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7 artists who influenced millions, and then committed suicide

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Happiness in intelligent people is the rarest thing I know. – Ernest Hemingway

Suicide is tragic enough, but it’s particularly bewildering when people who appear to have it all take their own lives. Recent research into the national increase in suicide among those aged 15 to 24 finds a unique intersection that exacerbates the burden on those prone to mental illness—enormous pressure to be perfect, combined with seemingly having it all going for you, combined with feeling exactly the opposite inside. And social media isn’t helping.

From artists to actors, from poets to politicians, from singers to saints; there is a huge list of famous personalities who committed suicide. But then there are personalities who, with their acting, art, poetry, politics, songs and sermons inspired millions, and spent a large part of their lives holding hands of millions through their work, giving a shoulder to the masses to cry on, to talk to, and urging the people to live life to the fullest and to never give up.

Below is a list of seven such personalities who inspired millions to go through the undulations of life and yet — committed suicide:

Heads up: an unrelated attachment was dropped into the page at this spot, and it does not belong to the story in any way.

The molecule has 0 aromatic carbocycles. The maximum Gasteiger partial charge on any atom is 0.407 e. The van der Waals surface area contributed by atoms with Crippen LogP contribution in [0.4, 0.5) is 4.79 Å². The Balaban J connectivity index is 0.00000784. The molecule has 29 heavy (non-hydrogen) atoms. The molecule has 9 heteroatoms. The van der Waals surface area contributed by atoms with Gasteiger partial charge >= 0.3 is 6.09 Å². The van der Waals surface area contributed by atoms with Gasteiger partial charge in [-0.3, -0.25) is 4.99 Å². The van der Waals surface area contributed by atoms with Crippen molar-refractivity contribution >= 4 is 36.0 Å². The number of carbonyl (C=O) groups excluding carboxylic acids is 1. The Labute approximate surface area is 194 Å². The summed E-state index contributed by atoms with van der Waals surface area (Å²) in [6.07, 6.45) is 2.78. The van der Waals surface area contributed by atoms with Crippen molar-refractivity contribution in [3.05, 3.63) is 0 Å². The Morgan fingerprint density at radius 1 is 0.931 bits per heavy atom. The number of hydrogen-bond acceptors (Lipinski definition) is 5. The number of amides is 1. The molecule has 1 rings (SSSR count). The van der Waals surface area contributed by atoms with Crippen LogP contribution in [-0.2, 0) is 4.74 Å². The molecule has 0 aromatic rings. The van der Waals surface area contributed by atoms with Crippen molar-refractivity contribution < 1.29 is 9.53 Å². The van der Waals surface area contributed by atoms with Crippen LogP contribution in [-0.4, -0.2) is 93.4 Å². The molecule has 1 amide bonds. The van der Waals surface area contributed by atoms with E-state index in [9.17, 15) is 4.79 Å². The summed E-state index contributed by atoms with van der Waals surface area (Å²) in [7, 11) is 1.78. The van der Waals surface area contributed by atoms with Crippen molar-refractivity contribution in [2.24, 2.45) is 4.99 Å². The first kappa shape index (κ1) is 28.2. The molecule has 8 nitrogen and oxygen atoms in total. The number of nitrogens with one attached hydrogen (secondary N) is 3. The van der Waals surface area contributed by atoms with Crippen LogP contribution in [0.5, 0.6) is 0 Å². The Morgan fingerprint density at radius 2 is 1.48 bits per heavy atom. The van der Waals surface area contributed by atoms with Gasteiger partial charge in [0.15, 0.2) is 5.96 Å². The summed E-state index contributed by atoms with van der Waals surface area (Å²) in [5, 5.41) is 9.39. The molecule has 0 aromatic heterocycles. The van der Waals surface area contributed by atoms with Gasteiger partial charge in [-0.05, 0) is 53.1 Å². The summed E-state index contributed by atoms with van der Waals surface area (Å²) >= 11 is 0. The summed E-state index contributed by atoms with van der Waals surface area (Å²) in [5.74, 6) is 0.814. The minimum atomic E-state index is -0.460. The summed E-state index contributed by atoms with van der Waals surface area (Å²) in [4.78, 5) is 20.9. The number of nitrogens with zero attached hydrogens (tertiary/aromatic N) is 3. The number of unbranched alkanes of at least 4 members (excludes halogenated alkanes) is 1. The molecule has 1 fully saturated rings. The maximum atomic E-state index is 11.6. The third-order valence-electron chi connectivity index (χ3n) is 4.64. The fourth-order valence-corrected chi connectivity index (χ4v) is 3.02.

1. Robin Williams (July 21, 1951 – August 11, 2014)

In two of my all time favorite movies— Dead Poets Society and Goodwill Hunting, Robin plays a very inspiring role, teaching the viewers to ‘seize the day’ and achieve fulfillment in life.

One among the many lessons derived from the Dead Poet’s Society is — Suicide is bad for you, and carpe diem: an exclamation used to urge someone to make the best of the present moment and live life it to the fullest.

Throughout his career, Robin inspired millions of people. But, on 11 August, 2011, he committed suicide by hanging himself.

A note found that Robin Williams had apparently scribbled prior to the days of his suicide was shown in the Globe Magazine.

It said “Time to Go“.

“You’re only given one little spark of madness. You mustn’t lose it.”
“Comedy can be a cathartic way to deal with personal trauma.”

2. Ernest Hemingway (July 21, 1899 – July 2, 1961)